For 27-year-old Sylvanus Osoro, life has been a long, winding journey of struggles. Born and brought up in Gucha district, Kisii County, Osoro has defied the odds to become the CEO of PitchFace Marketing Division.

He also owns a hotel in Nairobi, and is a lawyer by profession. But all this, he says, didn’t come by luck. “I did door-to-door sales for more than a year to achieve this,” he says with a light touch.

After his parents death, Osoro came to Nairobi with an uncle who, soon after, got jailed. That ended the good life that Osoro had gotten used to. His uncle’s wife wasn’t ready to feed an extra mouth.

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Another uncle who worked at a tea factory in Kericho came to his rescue. But here, things weren’t rosy either. Going to school without breakfast became all too familiar.

But Osoro still worked hard through Chemasingi Primary School and later Kapsabet Boys High School in Nandi County. His relatives, who considered him worse than a stray cat, only paid the first year’s fee and said there was no more money despite having received his father’s terminal benefits.

Osoro left school and became a tea picker in the factory in which his uncle was the supervisor. Instead of getting paid, his uncle pocketed his dues. Annoyed, Osoro left for Kisii. But after months of doing a lot of odd jobs, he could barely pay school fees.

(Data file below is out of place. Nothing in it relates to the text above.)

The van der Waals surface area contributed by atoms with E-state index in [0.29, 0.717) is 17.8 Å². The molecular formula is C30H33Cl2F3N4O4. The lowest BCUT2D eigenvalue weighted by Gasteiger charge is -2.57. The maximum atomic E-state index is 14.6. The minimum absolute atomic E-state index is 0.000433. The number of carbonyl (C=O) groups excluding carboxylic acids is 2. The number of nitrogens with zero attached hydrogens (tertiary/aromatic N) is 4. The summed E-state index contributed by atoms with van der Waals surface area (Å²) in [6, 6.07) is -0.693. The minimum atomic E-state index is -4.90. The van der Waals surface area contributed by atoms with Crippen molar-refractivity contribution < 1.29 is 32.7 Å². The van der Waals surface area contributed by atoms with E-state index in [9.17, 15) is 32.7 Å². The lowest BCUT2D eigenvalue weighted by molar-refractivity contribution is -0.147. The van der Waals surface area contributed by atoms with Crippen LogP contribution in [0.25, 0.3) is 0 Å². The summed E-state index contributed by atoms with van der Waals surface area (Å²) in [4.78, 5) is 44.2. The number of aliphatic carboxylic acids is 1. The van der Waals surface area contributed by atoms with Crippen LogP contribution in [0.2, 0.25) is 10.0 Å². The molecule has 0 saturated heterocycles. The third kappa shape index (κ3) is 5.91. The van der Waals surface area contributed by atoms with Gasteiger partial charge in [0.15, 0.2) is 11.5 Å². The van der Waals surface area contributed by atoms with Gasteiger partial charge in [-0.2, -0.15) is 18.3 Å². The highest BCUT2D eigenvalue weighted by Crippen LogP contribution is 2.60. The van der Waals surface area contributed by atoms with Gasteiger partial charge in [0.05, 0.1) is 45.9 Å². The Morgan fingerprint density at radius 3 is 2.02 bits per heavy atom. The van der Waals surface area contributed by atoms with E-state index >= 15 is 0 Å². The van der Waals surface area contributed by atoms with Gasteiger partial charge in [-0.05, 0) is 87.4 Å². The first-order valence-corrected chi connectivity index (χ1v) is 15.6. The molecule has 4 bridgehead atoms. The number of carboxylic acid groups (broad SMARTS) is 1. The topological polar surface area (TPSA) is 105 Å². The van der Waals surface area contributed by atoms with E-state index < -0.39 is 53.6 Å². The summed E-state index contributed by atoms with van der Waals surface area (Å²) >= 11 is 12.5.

Later, the head teacher of Nyabigena Secondary School allowed him to join his school. However, he was again sent away from school after only one term. Desperation was creeping into the young lad’s mind, but Osoro refused to give in to feelings of hopelessness.

While living with his aunt in Kisii, he again started hawking and also trained as a welder.

“Just as I was thinking of looking for a job as a welder, the proprietor of Hill Secondary School in Kisii, who had worked with my father, offered me a full scholarship in his school,” he says.

The fact that he lacked all the neccessary things for a student didn’t deter his ambition to excel in KCSE. His belief was in God and his prayerful habit made other students to nickname him ‘pastor’.

After high school, he was out on the streets again since he could not afford university fees. Luckily, he got a chance as untrained teacher and earned a salary of about Sh2,500.

From his savings, he enrolled for a Certified Public Accountant (CPA) course in Nairobi where another uncle offered him accommodation in Mukuru Kwa Reuben.

“I had a burning determination to finish my accountancy course so I became a newspaper vendor. I used to wake up at 3am to pick copies of the newspaper and sell along Bunyala Road,” he says.

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He went on to complete CPA 11, but a job was not as fast coming as he wanted. Despite that, he quit his job as a newspaper vendor. Osoro once again engaged his salesman’s skills to earn a living. He bought and resold second hand clothes.

Lady luck smiled on him this time as he made good money and his uncle, who had been released, invited him to Molo. He gave Osoro a brand new motorbike to ply the bodaboda trade.

“For the first time, I opened a bank account. But this good luck wasn’t to last long as an accident rendered my uninsured motorbike a write-off. At the same time, post-election violence erupted. I withdrew all my cash and fled to Nairobi,” Osoro says.

As soon as he landed in Nairobi, he was robbed of all his money by a rowdy mob. Without a single coin in his pocket, he went back to his uncle in Mukuru kwa Reuben.

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